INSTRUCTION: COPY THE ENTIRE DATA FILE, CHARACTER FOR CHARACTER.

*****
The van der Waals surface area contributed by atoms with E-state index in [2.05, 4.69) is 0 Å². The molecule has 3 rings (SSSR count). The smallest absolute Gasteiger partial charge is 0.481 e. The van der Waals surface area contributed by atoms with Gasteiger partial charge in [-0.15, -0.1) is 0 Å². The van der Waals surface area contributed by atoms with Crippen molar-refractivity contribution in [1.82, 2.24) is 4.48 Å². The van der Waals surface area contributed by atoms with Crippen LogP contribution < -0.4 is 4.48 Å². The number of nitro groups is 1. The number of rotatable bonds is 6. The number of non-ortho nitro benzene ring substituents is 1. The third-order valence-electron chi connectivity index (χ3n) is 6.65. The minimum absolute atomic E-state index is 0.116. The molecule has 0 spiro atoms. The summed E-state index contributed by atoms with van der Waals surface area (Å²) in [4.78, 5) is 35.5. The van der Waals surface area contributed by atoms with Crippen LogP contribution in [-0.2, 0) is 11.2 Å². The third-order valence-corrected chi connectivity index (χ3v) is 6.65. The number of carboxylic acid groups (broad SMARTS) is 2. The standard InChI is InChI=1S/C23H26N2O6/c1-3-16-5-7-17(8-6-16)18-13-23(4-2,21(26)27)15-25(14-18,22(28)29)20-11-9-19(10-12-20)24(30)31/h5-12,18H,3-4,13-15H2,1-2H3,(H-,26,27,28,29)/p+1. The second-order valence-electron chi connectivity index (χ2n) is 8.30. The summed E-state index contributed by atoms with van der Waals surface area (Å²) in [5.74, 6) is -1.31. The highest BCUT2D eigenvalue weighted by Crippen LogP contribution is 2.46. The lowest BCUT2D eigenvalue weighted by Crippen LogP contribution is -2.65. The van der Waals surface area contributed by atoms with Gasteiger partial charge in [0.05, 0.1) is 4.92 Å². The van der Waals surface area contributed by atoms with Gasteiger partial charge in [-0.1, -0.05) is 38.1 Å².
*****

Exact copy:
The van der Waals surface area contributed by atoms with E-state index in [2.05, 4.69) is 0 Å². The molecule has 3 rings (SSSR count). The smallest absolute Gasteiger partial charge is 0.481 e. The van der Waals surface area contributed by atoms with Gasteiger partial charge in [-0.15, -0.1) is 0 Å². The van der Waals surface area contributed by atoms with Crippen molar-refractivity contribution in [1.82, 2.24) is 4.48 Å². The van der Waals surface area contributed by atoms with Crippen LogP contribution < -0.4 is 4.48 Å². The number of nitro groups is 1. The number of rotatable bonds is 6. The number of non-ortho nitro benzene ring substituents is 1. The third-order valence-electron chi connectivity index (χ3n) is 6.65. The minimum absolute atomic E-state index is 0.116. The molecule has 0 spiro atoms. The summed E-state index contributed by atoms with van der Waals surface area (Å²) in [4.78, 5) is 35.5. The van der Waals surface area contributed by atoms with Crippen LogP contribution in [-0.2, 0) is 11.2 Å². The third-order valence-corrected chi connectivity index (χ3v) is 6.65. The number of carboxylic acid groups (broad SMARTS) is 2. The standard InChI is InChI=1S/C23H26N2O6/c1-3-16-5-7-17(8-6-16)18-13-23(4-2,21(26)27)15-25(14-18,22(28)29)20-11-9-19(10-12-20)24(30)31/h5-12,18H,3-4,13-15H2,1-2H3,(H-,26,27,28,29)/p+1. The second-order valence-electron chi connectivity index (χ2n) is 8.30. The summed E-state index contributed by atoms with van der Waals surface area (Å²) in [5.74, 6) is -1.31. The highest BCUT2D eigenvalue weighted by Crippen LogP contribution is 2.46. The lowest BCUT2D eigenvalue weighted by Crippen LogP contribution is -2.65. The van der Waals surface area contributed by atoms with Gasteiger partial charge in [0.05, 0.1) is 4.92 Å². The van der Waals surface area contributed by atoms with Gasteiger partial charge in [-0.1, -0.05) is 38.1 Å².